Do you want to know how much energy your home is losing and how much extra you’re paying in utility costs each year? Are you interested in reducing your carbon footprint and making your home as efficient and environmentally sounds as possible? If so, then it’s time to consider a home energy audit.
Home Energy Audit 101
A home energy audit identifies ways that your home is using and losing energy. It can help you save up to 30% of your home energy costs. Additionally, it can help identify problems within your home’s systems. You can then take steps to reduce energy losses and to improve the efficiency of your home.
When it comes to a home energy audit there are two basic choices to make at the outset. The first is whether you’re going to hire a professional to conduct the audit or whether you’re going to do it yourself. The difference depends largely on your budget and how much time you have to conduct an energy audit.
Establish a Foundation
Whether you hire a pro or do your home energy audit yourself the first step is the same. You want to determine how much you’re actually spending each month on energy. Gather your utility bills and crunch the numbers. Look for months that have heavy usage and months where your bills are relatively low. This may give you an indication about where to begin looking when you conduct your home energy audit.
Leaks, Lights and Losers
A home energy audit generally looks for the following pieces of information: Where your home is leaking. For example, are your windows well sealed or are you losing air around them? Lost air means lost heating or cooling. It causes your home’s systems to work harder to keep the temperature comfortable inside.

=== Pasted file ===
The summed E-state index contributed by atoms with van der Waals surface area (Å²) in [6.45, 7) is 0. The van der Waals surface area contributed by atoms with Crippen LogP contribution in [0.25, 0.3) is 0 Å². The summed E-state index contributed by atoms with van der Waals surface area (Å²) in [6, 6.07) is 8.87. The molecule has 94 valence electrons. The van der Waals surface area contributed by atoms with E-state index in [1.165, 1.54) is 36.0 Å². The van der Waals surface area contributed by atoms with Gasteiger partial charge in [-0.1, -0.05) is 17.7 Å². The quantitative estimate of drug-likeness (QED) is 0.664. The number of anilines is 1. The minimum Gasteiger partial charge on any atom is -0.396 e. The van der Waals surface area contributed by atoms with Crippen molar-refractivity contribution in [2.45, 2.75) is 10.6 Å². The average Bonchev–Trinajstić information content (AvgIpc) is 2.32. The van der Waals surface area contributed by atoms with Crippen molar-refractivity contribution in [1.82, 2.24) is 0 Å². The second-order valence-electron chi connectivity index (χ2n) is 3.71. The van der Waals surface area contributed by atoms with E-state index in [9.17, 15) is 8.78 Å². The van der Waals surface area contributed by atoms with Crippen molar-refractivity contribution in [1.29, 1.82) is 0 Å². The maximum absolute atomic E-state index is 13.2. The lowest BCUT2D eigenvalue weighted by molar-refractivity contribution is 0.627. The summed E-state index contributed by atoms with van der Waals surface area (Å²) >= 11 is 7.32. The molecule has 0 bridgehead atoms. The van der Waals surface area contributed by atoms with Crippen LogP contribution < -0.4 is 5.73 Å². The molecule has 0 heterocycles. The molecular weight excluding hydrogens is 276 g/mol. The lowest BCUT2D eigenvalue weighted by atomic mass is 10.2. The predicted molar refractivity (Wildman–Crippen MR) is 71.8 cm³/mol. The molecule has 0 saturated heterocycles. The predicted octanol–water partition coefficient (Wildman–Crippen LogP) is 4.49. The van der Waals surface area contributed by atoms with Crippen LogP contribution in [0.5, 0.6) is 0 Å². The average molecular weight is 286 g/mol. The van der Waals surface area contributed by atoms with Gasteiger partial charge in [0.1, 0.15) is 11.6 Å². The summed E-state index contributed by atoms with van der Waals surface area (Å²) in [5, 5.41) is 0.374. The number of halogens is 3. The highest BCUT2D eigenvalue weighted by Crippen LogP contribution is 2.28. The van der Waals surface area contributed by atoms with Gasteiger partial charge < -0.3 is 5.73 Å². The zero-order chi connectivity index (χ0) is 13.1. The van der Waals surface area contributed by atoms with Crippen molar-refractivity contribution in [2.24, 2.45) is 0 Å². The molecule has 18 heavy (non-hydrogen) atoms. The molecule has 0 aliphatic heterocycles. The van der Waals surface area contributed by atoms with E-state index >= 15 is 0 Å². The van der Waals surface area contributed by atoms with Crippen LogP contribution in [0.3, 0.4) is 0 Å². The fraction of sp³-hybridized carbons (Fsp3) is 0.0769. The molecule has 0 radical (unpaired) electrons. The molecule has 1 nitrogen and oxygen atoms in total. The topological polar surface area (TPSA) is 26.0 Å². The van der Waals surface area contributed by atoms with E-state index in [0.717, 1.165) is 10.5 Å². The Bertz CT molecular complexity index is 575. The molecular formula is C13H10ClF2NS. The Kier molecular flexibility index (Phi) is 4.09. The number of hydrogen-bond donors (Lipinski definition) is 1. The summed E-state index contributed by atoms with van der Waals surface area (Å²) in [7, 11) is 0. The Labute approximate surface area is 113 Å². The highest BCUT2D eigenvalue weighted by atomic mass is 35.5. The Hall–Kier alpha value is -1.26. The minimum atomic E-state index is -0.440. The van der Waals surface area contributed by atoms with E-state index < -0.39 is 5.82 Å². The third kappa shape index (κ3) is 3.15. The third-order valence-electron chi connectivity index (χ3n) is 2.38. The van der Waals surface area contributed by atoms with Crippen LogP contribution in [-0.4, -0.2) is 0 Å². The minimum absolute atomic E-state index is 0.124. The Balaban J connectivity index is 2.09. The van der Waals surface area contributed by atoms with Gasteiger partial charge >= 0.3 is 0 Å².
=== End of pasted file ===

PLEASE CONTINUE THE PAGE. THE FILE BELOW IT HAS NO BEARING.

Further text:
Insulation is another area where you may be leaking. Check attics, crawl spaces and external walls to make sure that your insulation is in good shape and is sufficient to protect your home.
Appliances tend to become less efficient as they age. Heating and cooling appliances, like your furnace, are often the biggest culprits for lost energy. If they’re more than 15 years old, take a consider replacing them with Energy Star systems and develop a maintenance routine that keeps them in tip top shape. You can also use a Kill-A-Watt Electric Usage Monitor to evaluate how much energy your appliances are using.
The lights in your home can consume a lot of energy. Replace bulbs with energy efficient LED lights or CFL lights and install dimmer switches where appropriate.
A professional home energy auditor will perform the same tests you perform. However, because they have the best technology readily available, they can have your home energy audit completed in a matter of minutes. They use thermographs to see where your home is losing heat and blowers to conduct leakage tests. The cost is usually around $200 and many utility companies offer recommendations and help cover some of the cost.
Whether you choose to conduct a home energy audit yourself or hire a professional, it’s a wonderful way to reduce your energy expenses, save energy, and reduce your carbon footprint. Call your local electric company for a list of professional auditors in your area or create a plan to audit your home this weekend.